The historical divide between Israel and Palestine is a serious obstacle to peace in the Middle East
In this context, there are two factors to be considered: issues of territorial integrity and refugees.
When talking about the former, the most important thing to note is that the issue of territorial integrity has a specific historical cause. It is rooted in the fact that the British wanted to separate the two territories as part of the partition plan in the early 1920s. When the creation of Israel was announced in 1948, the territorial issues became contentious.
Initially, the British made it clear that they would not allow Israel to have a Jewish majority. However, the British backed down because of fear of the massive Israeli push towards a more centralized Arab society. When Israel was established, they allowed Palestinians to emigrate, but with certain restrictions. The problem was that there were numerous Palestinian refugees seeking asylum.
Therefore, the obvious reason that they were left in an inferior situation within the state of Israel was their lack of full citizenship rights. This later became known as the Nakba.
In addition, when speaking about the two issues of refugee-asylum and territorial integrity, both are grounded in reality. In Palestine, the refugees are still stuck in camps; and the issue of separation of the two countries still exists. This will never change until the issue of refugees is settled. It is apparent that Israel and Palestine must work on these two issues simultaneously.
In Pakistan, on the other hand, the borders of the different states continue to be disputed. It is very difficult to determine who will be entitled to citizenship within the border areas.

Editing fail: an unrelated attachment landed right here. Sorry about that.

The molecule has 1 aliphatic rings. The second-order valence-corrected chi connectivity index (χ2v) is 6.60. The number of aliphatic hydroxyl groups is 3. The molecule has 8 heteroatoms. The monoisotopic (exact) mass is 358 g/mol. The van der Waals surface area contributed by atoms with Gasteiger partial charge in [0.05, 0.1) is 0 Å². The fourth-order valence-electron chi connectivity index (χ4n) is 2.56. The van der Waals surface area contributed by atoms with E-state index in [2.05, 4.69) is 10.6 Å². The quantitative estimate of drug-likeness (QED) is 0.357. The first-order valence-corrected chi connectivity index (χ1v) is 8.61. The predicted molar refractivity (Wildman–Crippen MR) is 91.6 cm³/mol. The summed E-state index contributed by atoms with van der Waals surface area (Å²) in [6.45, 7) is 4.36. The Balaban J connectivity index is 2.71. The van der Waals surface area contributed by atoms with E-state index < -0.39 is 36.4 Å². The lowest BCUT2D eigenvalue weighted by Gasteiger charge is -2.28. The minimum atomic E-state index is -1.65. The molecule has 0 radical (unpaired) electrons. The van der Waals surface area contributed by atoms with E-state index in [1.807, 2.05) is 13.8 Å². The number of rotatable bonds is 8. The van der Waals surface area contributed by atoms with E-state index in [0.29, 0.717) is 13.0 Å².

There are many arguments against these differences
First, there is the fact that many people simply do not want to see the two states exist. Second, many people want to maintain some sort of regional security. Lastly, there are several conflicts among both the governments and the international community over these issues.
The first scenario has to do with the question of who will be able to settle in the newly-created state of Pakistan. At the moment, the entire region is in flux, so there is no single ethnic or religious group. This means that many ethnic groups are looking for political asylum and right to stay in the region.
Pakistan has been grappling with this issue for decades. As a result, the country has offered asylum to the Kashmiri Pandits as well as the Sinhalese. Both groups are in desperate need of political asylum and these are currently the only options available.
Israel and Palestine also have the historical cause of refugee-asylum
The ethnic groups that are now Palestinian and Israeli had to flee countries that they have not lived in for many years. Due to these conflicts, there are many people that are in refugee camps right now.
It is obvious that both these situations need to be resolved, but it is also evident that both of these problems cannot be solved overnight. The root of the problem of ethnic tension and the root of the problem of refugee crisis is the fact that both countries live in the same borders.
As a result, the same issues will occur again, and this makes both Israel and Palestine a huge obstacle in terms of promoting a peaceful solution to the current conflicts. While these two issues remain unresolved, they are going to become a breeding ground for violent extremism and animosity between these two countries.